Monday, October 23, 2006

Century of Filipinos in America

"With much reverence, Wells Fargo celebrates 100 years of Filipino presence in the United States" announced the full-color back page ad of the souvenir magazine of the Filipino Centennial Gala Dinner & Ball held on October 21 at the St. Francis Hotel in San Francisco. The theme of a century of Filipino immigration to America ran throughout the evening's gala program - in the speeches, messages and proclamations. They were all well-intentioned but they were also historically wrong.

According to the organizers, the Filipino century in America began with the arrival of 15 Filipino contract workers ("Sacadas") in Hawaii on December 20, 1906.

But there has been a Filipino presence in America since October 18, 1587 when "Luzon indios" first landed in Morro Bay, California while serving under Spanish Captain Pedro de Unamuno aboard the Spanish galleon, Nuestra Senora de Buen Esperanza. This historical fact was documented in H.R. Wagner's Unamuno's Voyage to California in 1587, published in the Quarterly of the California Historical Society (July 1923), which translated to English the ship logs of Unamuno. There is also a bronze marker in Morro Bay commemorating this historical event.

In his official message in the souvenir magazine, San Francisco Mayor Gavin Newsom acknowledged this historical event: "Since 1587," he wrote, "the arrival of the first immigrants from the Philippines to what is now Morro Bay" has shown the rich diversity of California.

But Mayor Newsom was incorrect in referring to them as "immigrants". They were more like tourists without visas who were exploring the new land for their Spanish overlords in 1587. Unfortunately, the "California indios" discovered their presence and kicked them out, killing one unnamed Luzon indio in the process.

One official at the Gala, who recognized the Morro Bay Luzon indios' arrival , explained that the celebration was about 100 years of "continuous immigration" of Filipinos to America. If that is the criteria, then the arrival of the Manilamen in Louisiana will satisfy that definition because the mariners (sailors) who settled there continuously arrived in American ports, jumped ship, and settled in Filipino enclaves in America.

The Filipino American National Historical Society (FANHS), in its website (, recognizes 1763 as the year the Manilamen arrived and settled in the marshlands of Louisiana. This contention was based on the book, Filipinos in Louisiana, written by Marina Espina, a former FANHS national president, who in turn based it on a book, Dixie, which was written in 1977 by Larry Bartlett. In it, he wrote:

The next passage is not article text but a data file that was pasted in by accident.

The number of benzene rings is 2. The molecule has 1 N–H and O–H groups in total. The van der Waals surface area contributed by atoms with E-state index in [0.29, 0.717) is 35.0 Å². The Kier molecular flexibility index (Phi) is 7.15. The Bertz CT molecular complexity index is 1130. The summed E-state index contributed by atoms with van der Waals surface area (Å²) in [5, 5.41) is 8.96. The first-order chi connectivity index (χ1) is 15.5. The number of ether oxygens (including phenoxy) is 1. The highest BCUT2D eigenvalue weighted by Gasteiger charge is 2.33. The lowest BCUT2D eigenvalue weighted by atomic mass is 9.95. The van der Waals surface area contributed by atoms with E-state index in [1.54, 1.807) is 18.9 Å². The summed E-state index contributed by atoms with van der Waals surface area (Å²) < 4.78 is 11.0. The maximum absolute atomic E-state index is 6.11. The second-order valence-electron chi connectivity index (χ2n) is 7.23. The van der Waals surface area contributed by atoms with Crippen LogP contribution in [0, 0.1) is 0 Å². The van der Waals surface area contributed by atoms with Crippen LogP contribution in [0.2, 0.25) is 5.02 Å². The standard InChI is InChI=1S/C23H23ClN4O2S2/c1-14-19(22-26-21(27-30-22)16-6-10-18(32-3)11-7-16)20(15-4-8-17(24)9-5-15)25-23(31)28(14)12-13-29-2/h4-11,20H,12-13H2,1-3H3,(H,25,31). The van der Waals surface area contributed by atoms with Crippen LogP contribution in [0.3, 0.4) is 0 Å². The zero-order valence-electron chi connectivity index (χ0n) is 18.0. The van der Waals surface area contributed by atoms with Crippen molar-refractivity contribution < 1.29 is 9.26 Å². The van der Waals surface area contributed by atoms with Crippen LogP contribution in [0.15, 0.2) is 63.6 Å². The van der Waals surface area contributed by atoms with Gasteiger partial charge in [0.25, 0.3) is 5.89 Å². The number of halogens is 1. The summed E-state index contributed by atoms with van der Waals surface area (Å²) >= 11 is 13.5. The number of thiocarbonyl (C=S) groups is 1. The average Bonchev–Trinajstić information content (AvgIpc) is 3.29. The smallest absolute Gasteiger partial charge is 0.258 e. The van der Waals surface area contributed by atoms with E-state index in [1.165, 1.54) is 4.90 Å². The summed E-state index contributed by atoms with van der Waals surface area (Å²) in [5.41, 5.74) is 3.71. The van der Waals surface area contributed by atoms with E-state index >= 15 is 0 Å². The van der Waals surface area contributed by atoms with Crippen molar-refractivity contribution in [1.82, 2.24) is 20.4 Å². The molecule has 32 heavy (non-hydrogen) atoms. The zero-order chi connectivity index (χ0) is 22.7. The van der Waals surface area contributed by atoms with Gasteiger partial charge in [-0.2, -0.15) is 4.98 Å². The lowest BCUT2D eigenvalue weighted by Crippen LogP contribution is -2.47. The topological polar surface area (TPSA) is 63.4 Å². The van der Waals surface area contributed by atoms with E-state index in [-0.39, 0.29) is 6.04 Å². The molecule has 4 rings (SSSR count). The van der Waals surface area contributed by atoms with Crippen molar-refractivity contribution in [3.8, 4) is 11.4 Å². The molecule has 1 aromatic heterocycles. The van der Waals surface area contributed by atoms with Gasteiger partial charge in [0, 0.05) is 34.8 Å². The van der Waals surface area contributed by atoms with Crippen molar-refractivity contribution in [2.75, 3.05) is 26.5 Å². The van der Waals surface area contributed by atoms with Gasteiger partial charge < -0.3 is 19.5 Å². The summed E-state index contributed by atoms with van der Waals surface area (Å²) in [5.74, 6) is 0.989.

"The year was 1763, and the schooner had unloaded its cargo at the Spanish provincial capital of New Orleans. Then its crew of Filipino sailors jumped ship and fled into the nearby cypress swamp...."

Espina accepted Bartlett's thesis and reported that she found evidence of Filipino mariners jumping ship off Acapulco, Mexico during the Manila-Acapulco Galleon Trade. According to Espina, they then crossed the Gulf of Mexico and migrated to the bayous of Louisiana and other gulf ports. There they established Saint Malo and six other Manilamen settlements: the Manila Village on Barataria Bay; Alombro Canal and Camp Dewey in Plaquemines Parish; and Leon Rojas, Bayou Cholas, and Bassa Bassa in Jefferson Parish.

Based on this contention, at its Hawaii national conference in June of this year, FANHS celebrated the 243rd anniversary of Filipino presence in the United States.

While there is no doubt that Manilamen settled in the Louisiana bayous, there is a genuine dispute as to when they first established the first Filipino settlement, Saint Malo Village, in the St. Bernard Parish swamplands outside New Orleans.

On March 31,1883, Harper Weekly published an eyewitness account of a Filipino village in Louisiana written by noted American writer, Lafcadio Hearn (1850-1904). Hearn lived in New Orleans from 1876 to 1887 and wrote extensively for Harper Weekly about the diverse communities of people who lived in Louisiana.